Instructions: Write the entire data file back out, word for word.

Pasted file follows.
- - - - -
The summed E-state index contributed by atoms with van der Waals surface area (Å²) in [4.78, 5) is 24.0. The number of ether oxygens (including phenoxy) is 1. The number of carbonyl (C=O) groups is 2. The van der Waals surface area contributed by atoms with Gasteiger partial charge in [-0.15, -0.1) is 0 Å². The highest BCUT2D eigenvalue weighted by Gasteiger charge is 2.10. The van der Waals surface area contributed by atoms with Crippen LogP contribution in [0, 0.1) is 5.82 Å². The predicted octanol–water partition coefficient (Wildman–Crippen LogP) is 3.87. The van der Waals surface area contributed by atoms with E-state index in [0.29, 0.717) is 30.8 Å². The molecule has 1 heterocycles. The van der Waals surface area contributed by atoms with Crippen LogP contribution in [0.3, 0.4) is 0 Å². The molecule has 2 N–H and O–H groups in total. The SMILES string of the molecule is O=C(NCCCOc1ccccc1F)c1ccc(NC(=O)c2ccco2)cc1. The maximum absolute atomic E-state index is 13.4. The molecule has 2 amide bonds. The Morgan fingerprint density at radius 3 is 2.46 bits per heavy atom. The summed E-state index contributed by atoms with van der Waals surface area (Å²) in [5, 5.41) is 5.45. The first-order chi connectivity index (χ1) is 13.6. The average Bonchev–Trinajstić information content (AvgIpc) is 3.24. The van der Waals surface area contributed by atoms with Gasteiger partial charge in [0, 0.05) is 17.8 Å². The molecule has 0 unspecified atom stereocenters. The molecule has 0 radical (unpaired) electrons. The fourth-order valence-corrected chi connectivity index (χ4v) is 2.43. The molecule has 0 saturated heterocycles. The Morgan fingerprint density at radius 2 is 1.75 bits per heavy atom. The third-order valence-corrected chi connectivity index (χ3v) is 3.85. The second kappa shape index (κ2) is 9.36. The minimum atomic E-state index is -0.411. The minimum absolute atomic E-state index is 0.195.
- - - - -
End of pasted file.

The summed E-state index contributed by atoms with van der Waals surface area (Å²) in [4.78, 5) is 24.0. The number of ether oxygens (including phenoxy) is 1. The number of carbonyl (C=O) groups is 2. The van der Waals surface area contributed by atoms with Gasteiger partial charge in [-0.15, -0.1) is 0 Å². The highest BCUT2D eigenvalue weighted by Gasteiger charge is 2.10. The van der Waals surface area contributed by atoms with Crippen LogP contribution in [0, 0.1) is 5.82 Å². The predicted octanol–water partition coefficient (Wildman–Crippen LogP) is 3.87. The van der Waals surface area contributed by atoms with E-state index in [0.29, 0.717) is 30.8 Å². The molecule has 1 heterocycles. The van der Waals surface area contributed by atoms with Crippen LogP contribution in [0.3, 0.4) is 0 Å². The molecule has 2 N–H and O–H groups in total. The SMILES string of the molecule is O=C(NCCCOc1ccccc1F)c1ccc(NC(=O)c2ccco2)cc1. The maximum absolute atomic E-state index is 13.4. The molecule has 2 amide bonds. The Morgan fingerprint density at radius 3 is 2.46 bits per heavy atom. The summed E-state index contributed by atoms with van der Waals surface area (Å²) in [5, 5.41) is 5.45. The first-order chi connectivity index (χ1) is 13.6. The average Bonchev–Trinajstić information content (AvgIpc) is 3.24. The van der Waals surface area contributed by atoms with Gasteiger partial charge in [0, 0.05) is 17.8 Å². The molecule has 0 unspecified atom stereocenters. The molecule has 0 radical (unpaired) electrons. The fourth-order valence-corrected chi connectivity index (χ4v) is 2.43. The molecule has 0 saturated heterocycles. The Morgan fingerprint density at radius 2 is 1.75 bits per heavy atom. The third-order valence-corrected chi connectivity index (χ3v) is 3.85. The second kappa shape index (κ2) is 9.36. The minimum atomic E-state index is -0.411. The minimum absolute atomic E-state index is 0.195.